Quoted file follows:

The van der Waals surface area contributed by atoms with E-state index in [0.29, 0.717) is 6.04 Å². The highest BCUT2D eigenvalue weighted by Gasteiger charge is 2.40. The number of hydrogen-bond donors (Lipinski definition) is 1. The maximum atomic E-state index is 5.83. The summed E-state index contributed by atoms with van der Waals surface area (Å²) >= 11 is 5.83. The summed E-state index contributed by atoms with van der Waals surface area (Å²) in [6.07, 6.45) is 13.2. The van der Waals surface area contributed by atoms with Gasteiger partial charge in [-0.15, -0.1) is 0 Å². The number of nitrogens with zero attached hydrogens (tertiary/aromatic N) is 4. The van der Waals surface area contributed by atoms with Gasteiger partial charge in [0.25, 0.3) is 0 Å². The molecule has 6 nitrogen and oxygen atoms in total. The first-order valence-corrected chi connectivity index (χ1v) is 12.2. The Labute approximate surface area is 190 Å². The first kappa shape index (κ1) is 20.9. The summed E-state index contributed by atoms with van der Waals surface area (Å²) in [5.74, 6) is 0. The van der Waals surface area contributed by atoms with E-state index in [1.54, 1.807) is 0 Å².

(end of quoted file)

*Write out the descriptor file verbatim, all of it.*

The van der Waals surface area contributed by atoms with E-state index in [0.29, 0.717) is 6.04 Å². The highest BCUT2D eigenvalue weighted by Gasteiger charge is 2.40. The number of hydrogen-bond donors (Lipinski definition) is 1. The maximum atomic E-state index is 5.83. The summed E-state index contributed by atoms with van der Waals surface area (Å²) >= 11 is 5.83. The summed E-state index contributed by atoms with van der Waals surface area (Å²) in [6.07, 6.45) is 13.2. The van der Waals surface area contributed by atoms with Gasteiger partial charge in [-0.15, -0.1) is 0 Å². The number of nitrogens with zero attached hydrogens (tertiary/aromatic N) is 4. The van der Waals surface area contributed by atoms with Gasteiger partial charge in [0.25, 0.3) is 0 Å². The molecule has 6 nitrogen and oxygen atoms in total. The first-order valence-corrected chi connectivity index (χ1v) is 12.2. The Labute approximate surface area is 190 Å². The first kappa shape index (κ1) is 20.9. The summed E-state index contributed by atoms with van der Waals surface area (Å²) in [5.74, 6) is 0. The van der Waals surface area contributed by atoms with E-state index in [1.54, 1.807) is 0 Å².